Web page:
Leadership – A discussion from Adie DeCoursey

We had a chat with Adie DeCoursey, director of Adrian DeCoursey Associates, who gave us some useful insight into what successful leadership is, and the importance of developing followership. 


The interesting thing about leaders and leadership is that being a leader isn’t necessarily job-title related. You can be a leader but not be the person in authority and that’s dictated by the quality of your interactions.

Embodying leadership is the key.

A lot of the time leaders will focus on the task at hand or the job that needs to be done. They’ll talk a lot about tasks and a lot about functions. And they’ll talk a lot about outcomes perhaps and KPIs without actually getting connected to the people they’re speaking with. For me, the most important thing as a leader is to manage the environment. Manage the state of the room. Manage the emotional state for themselves and for their colleagues. It’s an inside-to-out approach rather than just on the surface.


What needs to be in place is an understanding of how do they need to be. For example what kind of mood they are in? What kind of demeanour should they be in before they even think about speaking to people? And what would be most useful for the people they’re speaking with to be in? Then it’s about being able to manage that dynamic.

We may tell ourselves we do things based on facts, data and information. We don’t, we do it based on how we feel.  One of the important things about being a leader is being able to develop followership. Having people willing to walk along with you and take your journey. This means being able to describe a vision that people can all see, aspire to and help them figure out steps to get them to their vision. And this is the emotional thing. This isn’t a logical thing.  People feel this in their gut, and they want to be part of something.


Daniel Kahneman, the behavioural economist said, “nothing is as important as you think it is while you’re thinking it”. So when disasters, disappointments and travesties happen, rather than jumping straight in there, take a moment. Move from reacting to responding and responding means stop, breathe, think, ask questions, listen to the answers before you take your next step. That’s why I would say listen and pay attention. I think that’s the way to bring people with you. That’s a way of being a good leader.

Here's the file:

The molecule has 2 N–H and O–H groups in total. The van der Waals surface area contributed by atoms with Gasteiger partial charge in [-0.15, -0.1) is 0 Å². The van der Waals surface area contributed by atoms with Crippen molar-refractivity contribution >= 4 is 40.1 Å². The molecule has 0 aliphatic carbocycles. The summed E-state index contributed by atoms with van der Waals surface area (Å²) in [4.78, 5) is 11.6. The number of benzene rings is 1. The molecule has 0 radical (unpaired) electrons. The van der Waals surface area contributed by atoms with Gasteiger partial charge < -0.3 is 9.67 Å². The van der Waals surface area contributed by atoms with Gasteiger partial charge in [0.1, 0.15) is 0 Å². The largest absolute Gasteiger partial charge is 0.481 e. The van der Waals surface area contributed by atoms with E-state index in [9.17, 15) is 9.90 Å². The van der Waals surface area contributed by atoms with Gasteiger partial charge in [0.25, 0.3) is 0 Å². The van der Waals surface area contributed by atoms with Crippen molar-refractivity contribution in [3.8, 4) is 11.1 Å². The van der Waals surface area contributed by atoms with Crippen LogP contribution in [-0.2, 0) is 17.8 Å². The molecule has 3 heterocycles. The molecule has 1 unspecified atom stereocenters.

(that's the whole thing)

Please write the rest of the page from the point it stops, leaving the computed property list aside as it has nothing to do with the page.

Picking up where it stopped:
Simon Sinek talks about ‘start with the why’. Michael Breen will say state, structure, content. It’s the emotional state that relates to stuff, that is the core of every interaction for successful communicators, and every successful leader. You can talk about leaders of salespeople or charity fundraisers or service deliverer, they all start with the emotional connectivity. And that’s what brings people along. After that, it doesn’t matter what you’re saying. It doesn’t matter what the stuff is, because you’ve got people.


Adie DeCoursey is a management consultant, leadership coach and organisational skills trainer with over 30 years professional experience. He is co-author of ‘ NLP for Executive and Professional Development’ and is director of Adrian DeCoursey Associates, a strategy and organisational development consultancy, and co-founder of Blaze, a learning and development consultancy. His past roles have included marketing director for the London Sustainability Exchange, deputy chief executive of Divert, culture and change director for KGB Services and non-executive director of the Centre for Media Transparency. When not doing all that, he’s sometimes a quiz master.